Transmission won't stop unless 80 per cent of Jakartans stay at home: Epidemiologists

A general view of a traffic jam during large-scale social restrictions amid the coronavirus disease (Covid-19) outbreak in Jakarta, Indonesia, May 19, 2020.
PHOTO: Reuters

Jakarta, Indonesia's capital and its Covid-19 epicentre, needs greater popular effort and targeted local containment to stop contagion, experts have said.

Jakarta Governor Anies Baswedan has extended the city’s large-scale social restrictions (PSBB) until June 4 in an effort to completely stop transmission after studies found that the Covid-19 reproductive ratio in the capital had been dropping since restriction policies were applied in mid-March.

The ratio refers to the expected number of people one person with the disease will directly infect in a population susceptible to the disease.

A study by researchers from the University of Indonesia’s School of Public Health found that the reproductive ratio in Jakarta had decreased from 4 in mid-March to 1.11 on May 17.

“The coronavirus will not go away. But if we can reduce the ratio to less than one, it will spread much slower. We must make greater efforts to achieve that,” said Pandu Riono, a UI epidemiologist who was involved in the study, on Wednesday.

Roughly a month before PSBB was enacted on April 10, the city administration closed down schools and public facilities and called on people to stay at home.

The restriction policies caused nearly 60 percent of Jakarta’s residents to stay at home, according to the UI team, which analysed data from Google's Covid-19 Community Mobility Reports, which tracks changes in the travel behaviour of Android users.

New cases, however, began rising again during Ramadan as people spent more time outside their homes during the afternoon and evening, the study found.

“[Covid-19 transmission] will not stop unless at least 80 percent of the population stays at home,” Pandu said.

He found that people's mobility in certain regions, including in densely populated areas in Petamburan in Central Jakarta and Sunter Agung in North Jakarta, was higher than that of others. Petamburan and North Sunter are the two subdistricts with the most cases in the capital.

“The Jakarta administration needs to focus on regions [with poor compliance with the stay-at-home instructions] in the days ahead,” Pandu said.

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The findings concur with a separate study by the Tarumanegara University Center for Metropolitan Studies, which mapped the spatial patterns of the spread of the disease.

“We suggest the administration use an emergency response. Areas with the highest number of cases should have different handling procedures,” said Suryono Herlambang, one of the researchers.

As of Thursday, Jakarta had reported 6,301 confirmed cases. Sunter Agung had recorded the highest number of cases at 142, followed by Petamburan with 126 cases and West Pademangan in North Jakarta with 117 cases. The other regions of Jakarta have recorded less than 100 cases each.

At least 30 confirmed cases in Sunter Agung were linked to members of Islamic missionary movement Jamaat Tabligh who stopped in Al-Muttaqien Mosque in Sunter Agung, North Jakarta, Health Agency head Yudi Dimyati said.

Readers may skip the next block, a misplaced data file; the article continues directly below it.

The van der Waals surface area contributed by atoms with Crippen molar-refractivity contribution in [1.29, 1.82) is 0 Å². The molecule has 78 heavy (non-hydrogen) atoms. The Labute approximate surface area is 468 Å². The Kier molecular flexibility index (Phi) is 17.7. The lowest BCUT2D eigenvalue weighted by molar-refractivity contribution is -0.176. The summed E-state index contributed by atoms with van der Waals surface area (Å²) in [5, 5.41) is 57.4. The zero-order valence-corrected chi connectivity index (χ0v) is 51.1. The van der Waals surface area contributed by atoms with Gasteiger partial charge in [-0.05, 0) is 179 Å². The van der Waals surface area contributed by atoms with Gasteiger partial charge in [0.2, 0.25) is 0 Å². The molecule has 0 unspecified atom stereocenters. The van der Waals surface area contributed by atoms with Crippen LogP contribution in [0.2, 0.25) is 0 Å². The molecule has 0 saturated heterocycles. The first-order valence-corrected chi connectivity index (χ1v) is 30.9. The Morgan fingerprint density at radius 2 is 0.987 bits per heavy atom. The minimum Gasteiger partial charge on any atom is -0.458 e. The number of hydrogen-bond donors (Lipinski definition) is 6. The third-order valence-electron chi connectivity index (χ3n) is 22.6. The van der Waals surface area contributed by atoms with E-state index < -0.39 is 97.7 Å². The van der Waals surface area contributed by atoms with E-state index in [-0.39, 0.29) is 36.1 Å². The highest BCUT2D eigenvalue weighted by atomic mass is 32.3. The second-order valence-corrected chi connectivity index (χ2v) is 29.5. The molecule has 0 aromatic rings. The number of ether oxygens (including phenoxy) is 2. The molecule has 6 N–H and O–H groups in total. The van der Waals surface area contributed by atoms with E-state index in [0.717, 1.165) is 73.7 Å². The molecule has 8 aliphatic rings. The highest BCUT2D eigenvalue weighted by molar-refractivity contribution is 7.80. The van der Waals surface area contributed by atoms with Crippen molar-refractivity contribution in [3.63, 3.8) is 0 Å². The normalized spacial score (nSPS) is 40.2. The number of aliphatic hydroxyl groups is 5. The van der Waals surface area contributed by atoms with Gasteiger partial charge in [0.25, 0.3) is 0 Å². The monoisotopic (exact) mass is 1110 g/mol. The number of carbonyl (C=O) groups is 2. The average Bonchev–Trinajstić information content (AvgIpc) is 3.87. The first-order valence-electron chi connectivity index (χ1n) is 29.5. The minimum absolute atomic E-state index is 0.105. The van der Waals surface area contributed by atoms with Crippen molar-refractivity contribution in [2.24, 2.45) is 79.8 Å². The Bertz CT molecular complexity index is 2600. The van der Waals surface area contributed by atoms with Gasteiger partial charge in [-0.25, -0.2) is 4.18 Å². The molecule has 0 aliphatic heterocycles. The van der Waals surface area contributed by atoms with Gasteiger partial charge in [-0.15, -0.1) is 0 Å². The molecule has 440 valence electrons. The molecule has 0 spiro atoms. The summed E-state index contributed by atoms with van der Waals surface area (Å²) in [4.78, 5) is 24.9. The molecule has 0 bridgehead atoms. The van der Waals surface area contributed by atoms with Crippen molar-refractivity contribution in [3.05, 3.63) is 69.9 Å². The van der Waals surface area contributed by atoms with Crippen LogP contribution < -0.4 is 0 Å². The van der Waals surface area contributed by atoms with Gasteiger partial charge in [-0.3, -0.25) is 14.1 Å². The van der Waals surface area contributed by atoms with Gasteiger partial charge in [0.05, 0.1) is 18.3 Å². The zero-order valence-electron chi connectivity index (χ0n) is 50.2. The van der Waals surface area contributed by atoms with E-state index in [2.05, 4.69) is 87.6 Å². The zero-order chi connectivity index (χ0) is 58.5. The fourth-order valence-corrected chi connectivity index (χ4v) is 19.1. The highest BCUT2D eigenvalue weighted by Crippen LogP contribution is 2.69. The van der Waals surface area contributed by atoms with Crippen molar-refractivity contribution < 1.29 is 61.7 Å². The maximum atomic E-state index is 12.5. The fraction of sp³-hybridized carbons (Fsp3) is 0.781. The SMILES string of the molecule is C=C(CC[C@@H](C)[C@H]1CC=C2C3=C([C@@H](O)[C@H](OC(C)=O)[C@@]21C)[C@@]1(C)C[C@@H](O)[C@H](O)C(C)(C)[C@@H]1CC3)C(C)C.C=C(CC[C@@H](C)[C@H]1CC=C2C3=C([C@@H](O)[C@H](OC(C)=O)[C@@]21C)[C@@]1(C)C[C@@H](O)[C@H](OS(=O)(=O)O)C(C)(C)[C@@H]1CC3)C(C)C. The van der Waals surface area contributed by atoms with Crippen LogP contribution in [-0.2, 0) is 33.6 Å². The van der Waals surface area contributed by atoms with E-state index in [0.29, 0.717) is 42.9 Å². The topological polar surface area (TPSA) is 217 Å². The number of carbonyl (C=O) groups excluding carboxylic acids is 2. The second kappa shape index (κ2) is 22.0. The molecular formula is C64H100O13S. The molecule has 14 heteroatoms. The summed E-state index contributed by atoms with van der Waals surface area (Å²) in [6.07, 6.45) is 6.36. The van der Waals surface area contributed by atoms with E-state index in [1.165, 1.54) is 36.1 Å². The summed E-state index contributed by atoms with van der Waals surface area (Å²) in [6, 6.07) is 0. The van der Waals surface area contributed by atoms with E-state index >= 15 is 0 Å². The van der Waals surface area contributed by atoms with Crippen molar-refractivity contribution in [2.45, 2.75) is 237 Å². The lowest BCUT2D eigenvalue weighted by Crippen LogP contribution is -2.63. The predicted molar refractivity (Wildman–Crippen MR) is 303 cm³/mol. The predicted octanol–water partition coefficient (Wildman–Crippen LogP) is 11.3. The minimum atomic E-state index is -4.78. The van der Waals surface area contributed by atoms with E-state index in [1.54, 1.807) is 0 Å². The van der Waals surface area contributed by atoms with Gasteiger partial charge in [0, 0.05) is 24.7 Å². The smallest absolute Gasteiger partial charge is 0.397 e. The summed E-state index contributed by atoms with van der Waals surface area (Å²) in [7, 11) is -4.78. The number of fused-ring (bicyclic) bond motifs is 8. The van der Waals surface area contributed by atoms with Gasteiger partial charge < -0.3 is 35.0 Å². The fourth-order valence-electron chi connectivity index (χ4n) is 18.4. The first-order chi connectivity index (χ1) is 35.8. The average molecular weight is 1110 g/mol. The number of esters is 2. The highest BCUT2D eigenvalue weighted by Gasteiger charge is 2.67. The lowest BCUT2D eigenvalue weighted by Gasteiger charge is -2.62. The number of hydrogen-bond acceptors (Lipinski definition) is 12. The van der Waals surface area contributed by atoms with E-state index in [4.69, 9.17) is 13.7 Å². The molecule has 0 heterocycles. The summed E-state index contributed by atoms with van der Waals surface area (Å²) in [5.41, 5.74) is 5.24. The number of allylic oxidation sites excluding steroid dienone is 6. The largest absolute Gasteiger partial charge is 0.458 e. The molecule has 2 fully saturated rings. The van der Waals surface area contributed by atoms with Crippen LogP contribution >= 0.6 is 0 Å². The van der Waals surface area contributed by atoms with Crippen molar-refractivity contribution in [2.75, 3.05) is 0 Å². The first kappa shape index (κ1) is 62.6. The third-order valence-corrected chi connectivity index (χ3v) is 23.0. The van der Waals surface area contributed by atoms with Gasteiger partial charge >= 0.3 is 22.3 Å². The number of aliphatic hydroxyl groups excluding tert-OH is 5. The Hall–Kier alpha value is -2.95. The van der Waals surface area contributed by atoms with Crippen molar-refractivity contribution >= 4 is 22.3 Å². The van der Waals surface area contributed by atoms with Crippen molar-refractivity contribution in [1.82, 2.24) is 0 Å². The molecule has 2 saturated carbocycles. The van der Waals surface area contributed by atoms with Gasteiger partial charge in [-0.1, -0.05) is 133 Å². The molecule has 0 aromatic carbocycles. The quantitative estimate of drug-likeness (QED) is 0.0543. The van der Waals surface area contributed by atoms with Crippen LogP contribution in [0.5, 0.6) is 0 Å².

A spike of cases also occurred in Sunter Agung's densely populated community unit (RW) 01, located about 500 meters away from the mosque.

To prevent new transmissions, local authorities have isolated the mosque and reduced access to RW 01, Sunter Agung subdistrict head Danang Wijanarko said.

In Petamburan, subdistrict head Setiyanto said no new clusters had been recorded after a cluster of 72 infections was found in the dormitories of the Bethel Indonesia School of Theology .

As the virus has begun to infect residents of the city's most densely populated areas, the Jakarta health agency has been conducting rapid antibody tests over the past few weeks to head off new infection clusters.

The agency’s public health department head Fify Mulyani said it had performed rapid tests on 110,090 people and had collected swabs from 4,135 people who provisionally tested positive for the virus to conduct the more accurate polymerase chain reaction (PCR) tests.

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Anies, meanwhile, was aware that there were many people violating PSBB, even after he issued a decree on May 11 that permitted sanctioning violators of PSBB or of the social distancing policy imposed in the capital. The decree stipulates punishments ranging from community service to fines.

By Wednesday, the Jakarta Public Order Agency (Satpol PP) had recorded 8,436 PSBB violators – both individuals and businesses.

Of the number, 446 businesses were forced to cease operations, 1,564 individuals were ordered to perform community service and 327 individuals and businesses were fined. The combined total of fines has reached nearly Rp 300 million (S$29,000).

Anies said the 14 days after the PSBB extension would be a defining moment for the capital in the effort to reduce cases. He urged all Jakartans to avoid going outside their homes, even during the upcoming Idul Fitri holiday, expected to fall on Sunday.

“We’ve progressed much in the last two months, but this isn’t over yet. We will not ease [PSBB],” he said. “For those who are not yet staying at home, please join our cause.”

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